In this case, Councillor Ford solicited and received donations from lobbyists to his named private foundation, on City of Toronto official letterhead from his office at City Hall where he conducts his councillor business. Lobbyists and their clients made donations in amounts ranging from $50.00 to $500.00. One lobbyist firm which donated $100.00 in September of 2009, received a second fundraising letter later in the year. Associates of that firm were engaged in lobbying Councillor Ford during that year, on more than one matter on behalf of their clients. In return for these donations from lobbyists, Councillor Ford received the benefit of additional funding to his Foundation, which he used to enhance his reputation both as a Councillor via his website and as a candidate by including this information in his campaign materials. There was a lack of rigour to record-keeping by Councillor Ford that included deleting or discarding the source material used to create the mailing lists, and the details of financial reporting from TFC. There was a discrepancy between his published claim that the Foundation had raised over $100,000.00 and the financial reports from the TFC which confirmed that the Foundation had collected and granted less than $40,000.00. Councillor Ford received information about each lobbyist-donor and asked for the amounts donated by these organizations and firms. His practice was to call all donors to personally thank them for their donation. This was not an “arms-length” arrangement. He and his City Hall office staff played an active role in soliciting donations, receiving information and reports on donations, and Councillor Ford personally called to acknowledge donations. In seeking and accepting donations in this way and from these donors he combined the roles of public office holder and private citizen. It would be understandable if those who made donations concluded that they were “doing the Councillor a favour” by making a donation to his foundation. In some cases, donations were made within several months before or after lobbying activity took place with Councillor Ford. One donor received a second request after making a donation. These facts create a reasonable impression of a link between the making of the donation and the performance of Councillor Ford’s duties. As such, these donations were benefits to Councillor Ford indirectly linked to his performance of his duties in office. In addition, the list of donors included a corporation which has received multi-million dollar contracts from the City of Toronto, including in 2009-2011. I conclude that this donation from a corporation which does business with the City of Toronto, in response to a request from Councillor Ford, is also an improper benefit to a Councillor. In this case, the Councillor identified the favour that he wanted. He was asking lobbyists and a corporation in business with the City of Toronto to donate to his charity. Councillor Ford made the decision as to who he would ask for donations, and these donations benefited both the schools who received grants, but also Councillor Ford. Just as it is improper for lobbyists to offer or provide gifts, benefits or favours, it is equally as improper for public office holders to ask for or suggest ways for lobbyists to provide gifts, benefits or favours.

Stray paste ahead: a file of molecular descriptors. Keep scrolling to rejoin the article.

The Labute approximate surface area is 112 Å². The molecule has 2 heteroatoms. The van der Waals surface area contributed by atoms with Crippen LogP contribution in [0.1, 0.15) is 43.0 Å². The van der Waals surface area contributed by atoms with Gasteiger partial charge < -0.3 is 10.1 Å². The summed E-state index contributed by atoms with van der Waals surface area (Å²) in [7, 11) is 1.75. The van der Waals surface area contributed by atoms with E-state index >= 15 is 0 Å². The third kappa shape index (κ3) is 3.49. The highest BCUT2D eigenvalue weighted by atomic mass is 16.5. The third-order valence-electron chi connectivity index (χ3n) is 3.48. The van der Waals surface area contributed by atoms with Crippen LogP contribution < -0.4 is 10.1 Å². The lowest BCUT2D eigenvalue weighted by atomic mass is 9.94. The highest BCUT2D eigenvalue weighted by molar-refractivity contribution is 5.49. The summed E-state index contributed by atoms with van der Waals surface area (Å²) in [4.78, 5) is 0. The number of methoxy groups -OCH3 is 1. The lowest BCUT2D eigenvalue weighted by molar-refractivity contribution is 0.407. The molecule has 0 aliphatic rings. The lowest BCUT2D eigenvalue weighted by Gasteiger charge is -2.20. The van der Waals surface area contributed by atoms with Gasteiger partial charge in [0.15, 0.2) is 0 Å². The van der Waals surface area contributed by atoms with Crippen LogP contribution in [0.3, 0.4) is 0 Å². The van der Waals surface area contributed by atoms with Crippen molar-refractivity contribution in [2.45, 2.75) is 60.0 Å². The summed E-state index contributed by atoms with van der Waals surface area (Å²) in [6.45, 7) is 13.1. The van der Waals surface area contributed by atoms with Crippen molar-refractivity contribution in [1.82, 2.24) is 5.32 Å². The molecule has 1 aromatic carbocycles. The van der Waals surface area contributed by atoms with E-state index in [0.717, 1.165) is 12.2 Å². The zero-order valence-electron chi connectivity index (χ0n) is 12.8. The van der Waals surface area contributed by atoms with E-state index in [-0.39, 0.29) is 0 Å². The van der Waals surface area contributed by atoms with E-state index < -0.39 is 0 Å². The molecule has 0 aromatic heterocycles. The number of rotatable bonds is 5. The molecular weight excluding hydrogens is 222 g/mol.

Page 11